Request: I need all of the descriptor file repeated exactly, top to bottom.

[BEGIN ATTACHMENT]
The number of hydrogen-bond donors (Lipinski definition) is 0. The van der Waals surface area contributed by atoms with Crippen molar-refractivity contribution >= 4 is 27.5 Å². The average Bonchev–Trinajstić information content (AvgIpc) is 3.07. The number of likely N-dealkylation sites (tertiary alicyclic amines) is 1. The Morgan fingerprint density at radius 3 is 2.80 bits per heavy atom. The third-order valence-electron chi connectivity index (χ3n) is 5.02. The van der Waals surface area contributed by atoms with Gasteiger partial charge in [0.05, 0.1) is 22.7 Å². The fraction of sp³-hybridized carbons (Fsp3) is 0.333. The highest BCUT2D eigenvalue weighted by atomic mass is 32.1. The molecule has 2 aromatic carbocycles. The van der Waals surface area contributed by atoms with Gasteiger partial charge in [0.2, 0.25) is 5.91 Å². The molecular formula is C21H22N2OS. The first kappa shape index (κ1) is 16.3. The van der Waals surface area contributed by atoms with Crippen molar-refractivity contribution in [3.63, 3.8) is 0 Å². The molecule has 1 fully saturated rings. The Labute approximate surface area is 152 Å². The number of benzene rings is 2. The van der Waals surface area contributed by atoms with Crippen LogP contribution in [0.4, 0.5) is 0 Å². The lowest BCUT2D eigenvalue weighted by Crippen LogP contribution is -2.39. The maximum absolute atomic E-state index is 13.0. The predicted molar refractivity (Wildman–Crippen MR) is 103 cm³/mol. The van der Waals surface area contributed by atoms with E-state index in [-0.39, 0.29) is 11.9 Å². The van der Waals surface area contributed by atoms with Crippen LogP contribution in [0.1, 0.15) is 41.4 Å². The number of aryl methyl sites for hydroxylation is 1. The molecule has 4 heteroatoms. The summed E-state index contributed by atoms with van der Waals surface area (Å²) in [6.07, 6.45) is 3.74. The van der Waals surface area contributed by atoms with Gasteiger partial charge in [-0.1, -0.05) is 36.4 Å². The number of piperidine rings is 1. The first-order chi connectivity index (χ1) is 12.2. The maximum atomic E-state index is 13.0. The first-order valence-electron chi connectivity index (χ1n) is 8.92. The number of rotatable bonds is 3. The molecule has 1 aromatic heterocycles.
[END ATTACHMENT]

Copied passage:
The number of hydrogen-bond donors (Lipinski definition) is 0. The van der Waals surface area contributed by atoms with Crippen molar-refractivity contribution >= 4 is 27.5 Å². The average Bonchev–Trinajstić information content (AvgIpc) is 3.07. The number of likely N-dealkylation sites (tertiary alicyclic amines) is 1. The Morgan fingerprint density at radius 3 is 2.80 bits per heavy atom. The third-order valence-electron chi connectivity index (χ3n) is 5.02. The van der Waals surface area contributed by atoms with Gasteiger partial charge in [0.05, 0.1) is 22.7 Å². The fraction of sp³-hybridized carbons (Fsp3) is 0.333. The highest BCUT2D eigenvalue weighted by atomic mass is 32.1. The molecule has 2 aromatic carbocycles. The van der Waals surface area contributed by atoms with Gasteiger partial charge in [0.2, 0.25) is 5.91 Å². The molecular formula is C21H22N2OS. The first kappa shape index (κ1) is 16.3. The van der Waals surface area contributed by atoms with Crippen molar-refractivity contribution in [3.63, 3.8) is 0 Å². The molecule has 1 fully saturated rings. The Labute approximate surface area is 152 Å². The number of benzene rings is 2. The van der Waals surface area contributed by atoms with Crippen LogP contribution in [0.4, 0.5) is 0 Å². The lowest BCUT2D eigenvalue weighted by Crippen LogP contribution is -2.39. The maximum absolute atomic E-state index is 13.0. The predicted molar refractivity (Wildman–Crippen MR) is 103 cm³/mol. The van der Waals surface area contributed by atoms with E-state index in [-0.39, 0.29) is 11.9 Å². The van der Waals surface area contributed by atoms with Crippen LogP contribution in [0.1, 0.15) is 41.4 Å². The number of aryl methyl sites for hydroxylation is 1. The molecule has 4 heteroatoms. The summed E-state index contributed by atoms with van der Waals surface area (Å²) in [6.07, 6.45) is 3.74. The van der Waals surface area contributed by atoms with Gasteiger partial charge in [-0.1, -0.05) is 36.4 Å². The number of piperidine rings is 1. The first-order chi connectivity index (χ1) is 12.2. The maximum atomic E-state index is 13.0. The first-order valence-electron chi connectivity index (χ1n) is 8.92. The number of rotatable bonds is 3. The molecule has 1 aromatic heterocycles.